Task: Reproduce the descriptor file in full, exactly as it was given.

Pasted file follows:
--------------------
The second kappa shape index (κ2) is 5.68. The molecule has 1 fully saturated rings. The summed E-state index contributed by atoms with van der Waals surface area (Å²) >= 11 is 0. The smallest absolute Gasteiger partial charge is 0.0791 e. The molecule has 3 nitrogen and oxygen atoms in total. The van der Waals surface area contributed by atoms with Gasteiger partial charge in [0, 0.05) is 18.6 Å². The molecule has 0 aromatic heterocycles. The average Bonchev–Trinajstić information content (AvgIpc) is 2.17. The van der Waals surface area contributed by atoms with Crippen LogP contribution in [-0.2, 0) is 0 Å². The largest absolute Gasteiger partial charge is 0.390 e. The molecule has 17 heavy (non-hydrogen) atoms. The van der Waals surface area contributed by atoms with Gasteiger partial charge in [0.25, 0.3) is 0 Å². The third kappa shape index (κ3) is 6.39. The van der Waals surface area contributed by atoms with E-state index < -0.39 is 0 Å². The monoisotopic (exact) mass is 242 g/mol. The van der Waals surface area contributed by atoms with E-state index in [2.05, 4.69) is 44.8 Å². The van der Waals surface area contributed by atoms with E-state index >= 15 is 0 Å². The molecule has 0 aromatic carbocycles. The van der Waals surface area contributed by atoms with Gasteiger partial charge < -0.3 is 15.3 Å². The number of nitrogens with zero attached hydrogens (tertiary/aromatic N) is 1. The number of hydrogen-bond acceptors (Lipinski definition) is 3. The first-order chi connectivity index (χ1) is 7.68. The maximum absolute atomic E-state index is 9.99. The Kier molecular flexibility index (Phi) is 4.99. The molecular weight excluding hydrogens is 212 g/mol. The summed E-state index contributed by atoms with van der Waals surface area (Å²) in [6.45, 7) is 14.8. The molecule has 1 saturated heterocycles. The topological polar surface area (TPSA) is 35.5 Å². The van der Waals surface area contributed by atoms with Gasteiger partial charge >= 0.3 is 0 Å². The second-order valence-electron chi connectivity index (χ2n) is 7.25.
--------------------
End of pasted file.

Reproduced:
The second kappa shape index (κ2) is 5.68. The molecule has 1 fully saturated rings. The summed E-state index contributed by atoms with van der Waals surface area (Å²) >= 11 is 0. The smallest absolute Gasteiger partial charge is 0.0791 e. The molecule has 3 nitrogen and oxygen atoms in total. The van der Waals surface area contributed by atoms with Gasteiger partial charge in [0, 0.05) is 18.6 Å². The molecule has 0 aromatic heterocycles. The average Bonchev–Trinajstić information content (AvgIpc) is 2.17. The van der Waals surface area contributed by atoms with Crippen LogP contribution in [-0.2, 0) is 0 Å². The largest absolute Gasteiger partial charge is 0.390 e. The molecule has 17 heavy (non-hydrogen) atoms. The van der Waals surface area contributed by atoms with Gasteiger partial charge in [0.25, 0.3) is 0 Å². The third kappa shape index (κ3) is 6.39. The van der Waals surface area contributed by atoms with E-state index < -0.39 is 0 Å². The monoisotopic (exact) mass is 242 g/mol. The van der Waals surface area contributed by atoms with E-state index in [2.05, 4.69) is 44.8 Å². The van der Waals surface area contributed by atoms with E-state index >= 15 is 0 Å². The molecule has 0 aromatic carbocycles. The van der Waals surface area contributed by atoms with Gasteiger partial charge < -0.3 is 15.3 Å². The number of nitrogens with zero attached hydrogens (tertiary/aromatic N) is 1. The number of hydrogen-bond acceptors (Lipinski definition) is 3. The first-order chi connectivity index (χ1) is 7.68. The maximum absolute atomic E-state index is 9.99. The Kier molecular flexibility index (Phi) is 4.99. The molecular weight excluding hydrogens is 212 g/mol. The summed E-state index contributed by atoms with van der Waals surface area (Å²) in [6.45, 7) is 14.8. The molecule has 1 saturated heterocycles. The topological polar surface area (TPSA) is 35.5 Å². The van der Waals surface area contributed by atoms with Gasteiger partial charge >= 0.3 is 0 Å². The second-order valence-electron chi connectivity index (χ2n) is 7.25.